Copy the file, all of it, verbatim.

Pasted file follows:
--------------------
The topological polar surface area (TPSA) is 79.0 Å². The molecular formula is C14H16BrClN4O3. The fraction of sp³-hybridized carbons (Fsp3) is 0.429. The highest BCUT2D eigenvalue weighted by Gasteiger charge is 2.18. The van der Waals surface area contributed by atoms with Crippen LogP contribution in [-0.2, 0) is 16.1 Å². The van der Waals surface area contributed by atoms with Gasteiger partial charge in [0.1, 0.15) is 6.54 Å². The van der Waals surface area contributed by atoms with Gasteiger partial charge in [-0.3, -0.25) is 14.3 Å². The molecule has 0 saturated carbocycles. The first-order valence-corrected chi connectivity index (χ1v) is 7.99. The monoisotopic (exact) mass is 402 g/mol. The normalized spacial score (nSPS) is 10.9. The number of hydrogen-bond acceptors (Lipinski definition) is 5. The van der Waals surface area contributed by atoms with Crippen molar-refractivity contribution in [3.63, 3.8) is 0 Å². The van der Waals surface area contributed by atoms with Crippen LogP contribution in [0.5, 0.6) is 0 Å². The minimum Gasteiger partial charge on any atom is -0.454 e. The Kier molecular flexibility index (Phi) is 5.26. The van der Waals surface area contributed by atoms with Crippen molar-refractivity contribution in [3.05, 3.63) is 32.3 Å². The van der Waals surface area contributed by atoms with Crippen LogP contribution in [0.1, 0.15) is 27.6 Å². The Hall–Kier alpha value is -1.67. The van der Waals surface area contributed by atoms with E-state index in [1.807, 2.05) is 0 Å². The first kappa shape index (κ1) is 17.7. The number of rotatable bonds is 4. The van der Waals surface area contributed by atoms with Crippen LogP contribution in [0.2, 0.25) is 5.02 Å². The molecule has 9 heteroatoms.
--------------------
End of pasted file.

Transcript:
The topological polar surface area (TPSA) is 79.0 Å². The molecular formula is C14H16BrClN4O3. The fraction of sp³-hybridized carbons (Fsp3) is 0.429. The highest BCUT2D eigenvalue weighted by Gasteiger charge is 2.18. The van der Waals surface area contributed by atoms with Crippen LogP contribution in [-0.2, 0) is 16.1 Å². The van der Waals surface area contributed by atoms with Gasteiger partial charge in [0.1, 0.15) is 6.54 Å². The van der Waals surface area contributed by atoms with Gasteiger partial charge in [-0.3, -0.25) is 14.3 Å². The molecule has 0 saturated carbocycles. The first-order valence-corrected chi connectivity index (χ1v) is 7.99. The monoisotopic (exact) mass is 402 g/mol. The normalized spacial score (nSPS) is 10.9. The number of hydrogen-bond acceptors (Lipinski definition) is 5. The van der Waals surface area contributed by atoms with Crippen molar-refractivity contribution in [3.63, 3.8) is 0 Å². The van der Waals surface area contributed by atoms with Crippen LogP contribution in [0.5, 0.6) is 0 Å². The minimum Gasteiger partial charge on any atom is -0.454 e. The Kier molecular flexibility index (Phi) is 5.26. The van der Waals surface area contributed by atoms with Crippen molar-refractivity contribution in [3.05, 3.63) is 32.3 Å². The van der Waals surface area contributed by atoms with Crippen LogP contribution in [0.1, 0.15) is 27.6 Å². The Hall–Kier alpha value is -1.67. The van der Waals surface area contributed by atoms with E-state index in [1.807, 2.05) is 0 Å². The first kappa shape index (κ1) is 17.7. The number of rotatable bonds is 4. The van der Waals surface area contributed by atoms with Crippen LogP contribution in [0.2, 0.25) is 5.02 Å². The molecule has 9 heteroatoms.